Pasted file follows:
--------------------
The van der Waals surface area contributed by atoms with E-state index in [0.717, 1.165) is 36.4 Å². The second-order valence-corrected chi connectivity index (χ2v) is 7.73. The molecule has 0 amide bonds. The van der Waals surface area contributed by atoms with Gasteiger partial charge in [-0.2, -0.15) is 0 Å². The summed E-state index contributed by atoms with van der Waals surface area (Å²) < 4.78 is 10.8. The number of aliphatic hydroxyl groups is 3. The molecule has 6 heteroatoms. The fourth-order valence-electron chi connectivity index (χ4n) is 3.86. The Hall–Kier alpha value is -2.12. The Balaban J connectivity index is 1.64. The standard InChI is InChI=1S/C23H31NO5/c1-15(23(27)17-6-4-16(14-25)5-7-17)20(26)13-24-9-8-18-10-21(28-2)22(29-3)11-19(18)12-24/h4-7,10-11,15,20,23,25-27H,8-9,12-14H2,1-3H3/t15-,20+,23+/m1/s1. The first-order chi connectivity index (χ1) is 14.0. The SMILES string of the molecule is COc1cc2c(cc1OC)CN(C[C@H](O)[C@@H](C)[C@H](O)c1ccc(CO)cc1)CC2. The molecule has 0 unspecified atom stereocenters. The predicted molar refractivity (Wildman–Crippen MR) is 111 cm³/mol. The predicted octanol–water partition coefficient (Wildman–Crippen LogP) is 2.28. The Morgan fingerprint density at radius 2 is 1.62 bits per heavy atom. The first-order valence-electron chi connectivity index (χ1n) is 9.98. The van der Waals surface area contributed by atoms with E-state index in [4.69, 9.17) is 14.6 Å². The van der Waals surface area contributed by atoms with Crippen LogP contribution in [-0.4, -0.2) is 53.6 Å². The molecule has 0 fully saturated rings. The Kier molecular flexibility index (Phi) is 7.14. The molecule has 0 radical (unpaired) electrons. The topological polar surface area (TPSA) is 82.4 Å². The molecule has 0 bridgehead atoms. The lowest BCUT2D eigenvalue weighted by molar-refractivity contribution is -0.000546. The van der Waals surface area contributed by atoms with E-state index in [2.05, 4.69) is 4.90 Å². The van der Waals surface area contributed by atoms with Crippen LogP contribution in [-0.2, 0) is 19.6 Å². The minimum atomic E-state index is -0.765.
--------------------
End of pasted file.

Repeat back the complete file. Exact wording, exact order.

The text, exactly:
The van der Waals surface area contributed by atoms with E-state index in [0.717, 1.165) is 36.4 Å². The second-order valence-corrected chi connectivity index (χ2v) is 7.73. The molecule has 0 amide bonds. The van der Waals surface area contributed by atoms with Gasteiger partial charge in [-0.2, -0.15) is 0 Å². The summed E-state index contributed by atoms with van der Waals surface area (Å²) < 4.78 is 10.8. The number of aliphatic hydroxyl groups is 3. The molecule has 6 heteroatoms. The fourth-order valence-electron chi connectivity index (χ4n) is 3.86. The Hall–Kier alpha value is -2.12. The Balaban J connectivity index is 1.64. The standard InChI is InChI=1S/C23H31NO5/c1-15(23(27)17-6-4-16(14-25)5-7-17)20(26)13-24-9-8-18-10-21(28-2)22(29-3)11-19(18)12-24/h4-7,10-11,15,20,23,25-27H,8-9,12-14H2,1-3H3/t15-,20+,23+/m1/s1. The first-order chi connectivity index (χ1) is 14.0. The SMILES string of the molecule is COc1cc2c(cc1OC)CN(C[C@H](O)[C@@H](C)[C@H](O)c1ccc(CO)cc1)CC2. The molecule has 0 unspecified atom stereocenters. The predicted molar refractivity (Wildman–Crippen MR) is 111 cm³/mol. The predicted octanol–water partition coefficient (Wildman–Crippen LogP) is 2.28. The Morgan fingerprint density at radius 2 is 1.62 bits per heavy atom. The first-order valence-electron chi connectivity index (χ1n) is 9.98. The van der Waals surface area contributed by atoms with E-state index in [4.69, 9.17) is 14.6 Å². The van der Waals surface area contributed by atoms with Crippen LogP contribution in [-0.4, -0.2) is 53.6 Å². The molecule has 0 fully saturated rings. The Kier molecular flexibility index (Phi) is 7.14. The molecule has 0 radical (unpaired) electrons. The topological polar surface area (TPSA) is 82.4 Å². The molecule has 0 bridgehead atoms. The lowest BCUT2D eigenvalue weighted by molar-refractivity contribution is -0.000546. The van der Waals surface area contributed by atoms with E-state index in [2.05, 4.69) is 4.90 Å². The van der Waals surface area contributed by atoms with Crippen LogP contribution in [-0.2, 0) is 19.6 Å². The minimum atomic E-state index is -0.765.